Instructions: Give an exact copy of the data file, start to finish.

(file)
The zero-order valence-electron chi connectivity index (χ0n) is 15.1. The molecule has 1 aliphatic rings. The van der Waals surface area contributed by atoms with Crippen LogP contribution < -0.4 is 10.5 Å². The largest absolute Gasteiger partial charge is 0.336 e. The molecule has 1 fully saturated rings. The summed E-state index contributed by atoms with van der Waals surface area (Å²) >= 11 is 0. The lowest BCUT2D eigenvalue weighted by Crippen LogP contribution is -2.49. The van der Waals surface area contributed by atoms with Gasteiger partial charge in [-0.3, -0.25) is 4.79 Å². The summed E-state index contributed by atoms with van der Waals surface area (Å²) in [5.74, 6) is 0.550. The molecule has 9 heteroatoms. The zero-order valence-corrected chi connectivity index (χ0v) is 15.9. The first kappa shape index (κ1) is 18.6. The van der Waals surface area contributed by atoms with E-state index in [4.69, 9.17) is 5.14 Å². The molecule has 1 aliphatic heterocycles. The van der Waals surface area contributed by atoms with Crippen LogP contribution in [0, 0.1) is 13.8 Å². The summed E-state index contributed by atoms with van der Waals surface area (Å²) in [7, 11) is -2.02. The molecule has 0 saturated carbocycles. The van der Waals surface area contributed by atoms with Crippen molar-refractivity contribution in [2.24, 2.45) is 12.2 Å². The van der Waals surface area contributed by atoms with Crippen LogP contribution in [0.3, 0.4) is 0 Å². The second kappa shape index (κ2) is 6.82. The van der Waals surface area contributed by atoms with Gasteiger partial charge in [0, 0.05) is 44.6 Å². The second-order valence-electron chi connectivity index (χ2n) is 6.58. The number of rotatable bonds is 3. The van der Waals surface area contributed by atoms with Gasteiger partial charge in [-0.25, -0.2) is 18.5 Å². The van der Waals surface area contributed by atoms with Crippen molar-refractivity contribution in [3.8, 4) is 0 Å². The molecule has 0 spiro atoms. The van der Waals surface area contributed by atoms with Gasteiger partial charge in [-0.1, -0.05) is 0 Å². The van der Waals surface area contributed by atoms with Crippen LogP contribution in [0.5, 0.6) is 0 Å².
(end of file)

The zero-order valence-electron chi connectivity index (χ0n) is 15.1. The molecule has 1 aliphatic rings. The van der Waals surface area contributed by atoms with Crippen LogP contribution < -0.4 is 10.5 Å². The largest absolute Gasteiger partial charge is 0.336 e. The molecule has 1 fully saturated rings. The summed E-state index contributed by atoms with van der Waals surface area (Å²) >= 11 is 0. The lowest BCUT2D eigenvalue weighted by Crippen LogP contribution is -2.49. The van der Waals surface area contributed by atoms with Gasteiger partial charge in [-0.3, -0.25) is 4.79 Å². The summed E-state index contributed by atoms with van der Waals surface area (Å²) in [5.74, 6) is 0.550. The molecule has 9 heteroatoms. The zero-order valence-corrected chi connectivity index (χ0v) is 15.9. The first kappa shape index (κ1) is 18.6. The van der Waals surface area contributed by atoms with E-state index in [4.69, 9.17) is 5.14 Å². The molecule has 1 aliphatic heterocycles. The van der Waals surface area contributed by atoms with Crippen LogP contribution in [0, 0.1) is 13.8 Å². The summed E-state index contributed by atoms with van der Waals surface area (Å²) in [7, 11) is -2.02. The molecule has 0 saturated carbocycles. The van der Waals surface area contributed by atoms with Crippen molar-refractivity contribution in [2.24, 2.45) is 12.2 Å². The van der Waals surface area contributed by atoms with Crippen LogP contribution in [0.3, 0.4) is 0 Å². The second kappa shape index (κ2) is 6.82. The van der Waals surface area contributed by atoms with Gasteiger partial charge in [0, 0.05) is 44.6 Å². The second-order valence-electron chi connectivity index (χ2n) is 6.58. The number of rotatable bonds is 3. The van der Waals surface area contributed by atoms with Gasteiger partial charge in [-0.25, -0.2) is 18.5 Å². The van der Waals surface area contributed by atoms with Crippen molar-refractivity contribution in [3.8, 4) is 0 Å². The molecule has 0 spiro atoms. The van der Waals surface area contributed by atoms with Gasteiger partial charge in [-0.1, -0.05) is 0 Å². The van der Waals surface area contributed by atoms with Crippen LogP contribution in [0.5, 0.6) is 0 Å².